Prince George's County has struggled with some of the highest pedestrian fatality rates in Maryland, prompting it to finally join the Washington region's Street Smart campaign this year, county officials announced Wednesday.
The county has been one of the only local jurisdictions to opt out of the annual, 10-year-old campaign despite leading the metro area in pedestrian deaths.
But Prince George's police officers took to the streets Wednesday to educate residents on pedestrian safety and will begin an enforcement surge next week, at last uniting the county with the regional initiative.
"We're ramping up our presence on our streets and highways -- to not only inform residents of the pedestrian rules of the roads, but to also enforce those rules," said Police Chief Mark Magaw.
The county posted 23 fatalities in 2009, edging out Baltimore for the most in Maryland, according to the latest data from the National Highway Traffic Safety Administration.
"The county has a lot of wide, high-speed roadways and spread-out land uses where you might have an apartment on one side and a store that people need to get to on the other," said Cheryl Cort, policy director with the Coalition for Smarter Growth. "So when you mix high-speed traffic and big, wide roads to cross, you're creating a dangerous situation."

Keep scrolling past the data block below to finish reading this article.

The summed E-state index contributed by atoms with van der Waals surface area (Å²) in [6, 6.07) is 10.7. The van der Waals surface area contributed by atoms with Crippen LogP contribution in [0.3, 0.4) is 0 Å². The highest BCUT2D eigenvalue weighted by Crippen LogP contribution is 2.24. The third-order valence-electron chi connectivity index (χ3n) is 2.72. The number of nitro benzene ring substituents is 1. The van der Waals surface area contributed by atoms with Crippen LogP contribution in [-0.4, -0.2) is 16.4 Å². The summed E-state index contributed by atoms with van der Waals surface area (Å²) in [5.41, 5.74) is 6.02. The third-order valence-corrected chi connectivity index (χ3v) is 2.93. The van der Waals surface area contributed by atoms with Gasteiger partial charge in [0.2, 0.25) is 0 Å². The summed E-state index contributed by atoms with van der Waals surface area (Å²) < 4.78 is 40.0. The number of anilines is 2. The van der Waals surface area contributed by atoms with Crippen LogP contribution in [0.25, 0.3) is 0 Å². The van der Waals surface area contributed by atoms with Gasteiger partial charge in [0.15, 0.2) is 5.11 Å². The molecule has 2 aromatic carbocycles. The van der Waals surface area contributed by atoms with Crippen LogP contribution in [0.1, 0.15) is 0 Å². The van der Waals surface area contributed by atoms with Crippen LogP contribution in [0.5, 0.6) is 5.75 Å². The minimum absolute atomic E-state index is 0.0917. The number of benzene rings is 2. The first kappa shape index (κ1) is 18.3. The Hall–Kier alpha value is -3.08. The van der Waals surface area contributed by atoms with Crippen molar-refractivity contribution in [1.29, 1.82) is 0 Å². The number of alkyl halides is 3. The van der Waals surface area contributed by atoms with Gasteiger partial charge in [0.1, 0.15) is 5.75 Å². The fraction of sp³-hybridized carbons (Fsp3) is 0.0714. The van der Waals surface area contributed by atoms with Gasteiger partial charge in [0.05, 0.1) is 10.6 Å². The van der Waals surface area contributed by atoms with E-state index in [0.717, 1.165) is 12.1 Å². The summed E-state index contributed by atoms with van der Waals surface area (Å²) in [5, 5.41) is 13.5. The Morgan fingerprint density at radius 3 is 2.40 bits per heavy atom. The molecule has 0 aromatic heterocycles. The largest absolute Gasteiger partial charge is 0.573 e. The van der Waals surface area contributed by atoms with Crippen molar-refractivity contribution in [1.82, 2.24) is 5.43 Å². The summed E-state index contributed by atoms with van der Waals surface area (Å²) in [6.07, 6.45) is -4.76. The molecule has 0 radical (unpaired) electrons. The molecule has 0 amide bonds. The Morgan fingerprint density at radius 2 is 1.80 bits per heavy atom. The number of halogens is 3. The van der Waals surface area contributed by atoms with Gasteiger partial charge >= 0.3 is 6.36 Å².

Neighboring Montgomery County logged nine deaths in 2009, while Prince William and Fairfax counties in Virginia recorded five and two, respectively. The District saw 14 pedestrian deaths.
"A lot of people are getting hurt and unfortunately fatally hurt, and we just want to do our part as a police department," said police spokesman Cpl. Larry Johnson.
The Street Smart program is an annual campaign to educate local residents about safety issues. Newspaper, radio and transit ads are posted throughout participating counties to promote awareness. Two federal enforcement initiatives are coordinated in the fall and spring.
But Street Smart is only a complement to local infrastructure initiatives, like repairing roads and building sidewalks, which some observers say the county hasn't focused enough on.
"That's all good to do, but we need to design our communities to be safer to walk," Cort said. "We need to do a lot of things to make our community safer."